Two images which I first saw long ago established an everlasting, though certainly ideal, image of New England Puritans in my mind, and I am certain that I am not the only one for which this is true: these are illustrations by the nineteenth-century Anglo-American artist George Henry Boughton (1833-1905) of Pilgrims walking to church in the winter–steadfast souls in a harsh landscape. The first painting is the well-known and widely-disseminated Pilgrims Going to Church (1867) and the second is an engraving of two particular Pilgrims, John and Priscilla Alden, presumably also on their way to services in the snow, she with bible in hand and he with gun. Both paintings emphasize the vulnerability of the Puritans by presenting them in a barren seasonal landscape, yet clearly they are armed with both their faith and their relationships, as well as their muskets.
George Henry Boughton, Early Puritans of New England Going to Church (1867), Collection of the New-York Historical Society; Puritan couple on their way to Sunday worship, engraved by Thomas Gold Appleton (1885).
Boughton became one of the most influential crafters of the Puritan image through both his own paintings (The New York Times predicted that his iconic 1871 painting The Return of the Mayflower would “live as long as the memory of the Mayflower itself lasts”) and reproductions thereof, many commissioned by the entrepreneurial publisher Alfred S. Burbank of Plymouth, who owned and operated his “Pilgrim Bookshop” from 1872 from 1932. Boughton’s Puritans appeared on trade and post cards, diverse souvenirs, and as individual prints for decades. Below is his favorite Priscilla Alden, even more vulnerable in the absence of John, in both the original 1879 painting and a turn-of-the-century trade card.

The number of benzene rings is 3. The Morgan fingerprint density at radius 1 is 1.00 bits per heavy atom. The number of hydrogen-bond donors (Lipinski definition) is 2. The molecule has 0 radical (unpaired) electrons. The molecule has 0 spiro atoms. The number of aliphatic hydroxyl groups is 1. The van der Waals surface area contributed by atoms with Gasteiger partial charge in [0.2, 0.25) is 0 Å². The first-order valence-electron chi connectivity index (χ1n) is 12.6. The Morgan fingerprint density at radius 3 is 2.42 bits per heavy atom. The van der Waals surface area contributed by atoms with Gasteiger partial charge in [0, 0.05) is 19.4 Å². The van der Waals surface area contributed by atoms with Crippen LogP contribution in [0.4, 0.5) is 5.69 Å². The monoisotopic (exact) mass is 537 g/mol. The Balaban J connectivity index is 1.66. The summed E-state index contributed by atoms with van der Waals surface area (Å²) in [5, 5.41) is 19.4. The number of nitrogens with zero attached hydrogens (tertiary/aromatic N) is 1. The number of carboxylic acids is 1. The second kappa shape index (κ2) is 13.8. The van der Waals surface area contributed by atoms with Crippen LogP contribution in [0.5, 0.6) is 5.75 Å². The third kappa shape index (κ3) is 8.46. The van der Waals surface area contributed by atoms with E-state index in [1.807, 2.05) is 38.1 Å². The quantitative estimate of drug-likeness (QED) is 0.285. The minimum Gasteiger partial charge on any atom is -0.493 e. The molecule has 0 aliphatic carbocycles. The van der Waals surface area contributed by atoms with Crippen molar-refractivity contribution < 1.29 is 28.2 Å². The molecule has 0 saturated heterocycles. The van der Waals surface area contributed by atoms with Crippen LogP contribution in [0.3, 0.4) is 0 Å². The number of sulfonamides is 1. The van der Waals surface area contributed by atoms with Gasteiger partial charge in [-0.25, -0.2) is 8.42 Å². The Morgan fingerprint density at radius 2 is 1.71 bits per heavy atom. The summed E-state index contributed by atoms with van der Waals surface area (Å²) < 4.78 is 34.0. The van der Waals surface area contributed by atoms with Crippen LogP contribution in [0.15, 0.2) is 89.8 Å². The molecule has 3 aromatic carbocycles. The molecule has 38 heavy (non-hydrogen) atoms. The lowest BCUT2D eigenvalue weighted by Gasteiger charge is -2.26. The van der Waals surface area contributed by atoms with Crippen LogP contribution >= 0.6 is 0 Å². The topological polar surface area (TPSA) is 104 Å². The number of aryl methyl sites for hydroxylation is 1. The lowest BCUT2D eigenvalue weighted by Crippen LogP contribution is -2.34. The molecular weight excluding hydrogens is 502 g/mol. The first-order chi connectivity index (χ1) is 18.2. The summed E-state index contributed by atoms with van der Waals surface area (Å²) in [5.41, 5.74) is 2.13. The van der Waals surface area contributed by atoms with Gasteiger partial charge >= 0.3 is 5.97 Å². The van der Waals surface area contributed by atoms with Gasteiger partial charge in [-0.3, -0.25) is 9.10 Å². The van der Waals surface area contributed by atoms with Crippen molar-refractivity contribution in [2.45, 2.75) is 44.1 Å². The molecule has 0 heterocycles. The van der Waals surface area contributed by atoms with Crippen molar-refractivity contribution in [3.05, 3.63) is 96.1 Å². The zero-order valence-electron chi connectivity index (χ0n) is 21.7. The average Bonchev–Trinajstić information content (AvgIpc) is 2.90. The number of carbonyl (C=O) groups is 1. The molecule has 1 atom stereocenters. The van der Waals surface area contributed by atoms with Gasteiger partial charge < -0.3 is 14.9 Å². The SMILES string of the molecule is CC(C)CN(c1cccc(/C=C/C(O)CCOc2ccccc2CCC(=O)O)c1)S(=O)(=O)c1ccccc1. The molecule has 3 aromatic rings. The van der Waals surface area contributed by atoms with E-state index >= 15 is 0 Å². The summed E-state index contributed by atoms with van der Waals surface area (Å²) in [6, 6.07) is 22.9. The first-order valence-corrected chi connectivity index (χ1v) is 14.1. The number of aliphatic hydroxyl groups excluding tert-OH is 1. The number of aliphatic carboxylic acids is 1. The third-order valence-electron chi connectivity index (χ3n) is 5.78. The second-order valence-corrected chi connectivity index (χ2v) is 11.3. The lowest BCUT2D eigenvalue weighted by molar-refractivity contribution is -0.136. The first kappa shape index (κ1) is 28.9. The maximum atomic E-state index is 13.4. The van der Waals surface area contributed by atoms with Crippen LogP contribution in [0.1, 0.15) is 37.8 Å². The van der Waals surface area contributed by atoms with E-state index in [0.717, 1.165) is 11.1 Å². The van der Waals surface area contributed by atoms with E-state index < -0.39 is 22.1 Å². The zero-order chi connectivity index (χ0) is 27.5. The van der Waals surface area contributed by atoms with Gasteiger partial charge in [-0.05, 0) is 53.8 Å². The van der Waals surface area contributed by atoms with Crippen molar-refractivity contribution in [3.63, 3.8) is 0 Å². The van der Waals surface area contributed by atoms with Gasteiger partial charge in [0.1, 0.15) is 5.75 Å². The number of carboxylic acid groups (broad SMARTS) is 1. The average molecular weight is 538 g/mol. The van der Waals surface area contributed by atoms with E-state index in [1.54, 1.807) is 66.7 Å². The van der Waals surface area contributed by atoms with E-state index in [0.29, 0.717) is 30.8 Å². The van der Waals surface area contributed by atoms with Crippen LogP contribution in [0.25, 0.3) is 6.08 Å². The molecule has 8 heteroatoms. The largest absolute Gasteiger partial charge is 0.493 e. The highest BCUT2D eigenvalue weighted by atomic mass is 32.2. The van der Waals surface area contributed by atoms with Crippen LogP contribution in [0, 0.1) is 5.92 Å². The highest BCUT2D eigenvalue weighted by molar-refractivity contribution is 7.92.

Boughton’s Puritan paintings reveal a reverence for the origins of the country of his childhood, but his work and life should be viewed in an Atlantic context: he was born in Britain and lived in his native country for most of his adulthood. He traveled widely on the Continent, studied in France, and was clearly just as influenced by western European artists and scenes as American history. But I think his American paintings also influenced his life’s work: looking over his cumulative oeuvre, I noticed a penchant for depicting Priscilla-like women in winter, often alone, seemingly and simultaneously both vulnerable and strong in their purposes and thoughtful in their gazes. Even when one of Boughton’s winter women is dressed in the more elaborate attire of his own era (as in The Lady of the Snows below) she still bears traces of the Puritan Priscilla.
George Henry Boughton, Girl with a Muff, Glasgow Museums Resource Centre (GMRC); A Puritan Maiden (1875), Munson-Williams-Proctor Institute; Gathering Firewood in the Winter, Christies; Watercolor illustration to ‘Love in Winter’, Christies; The Lady of the Snows (1896), Walker Art Gallery, Liverpool.
January 4th, 2015 at 9:02 am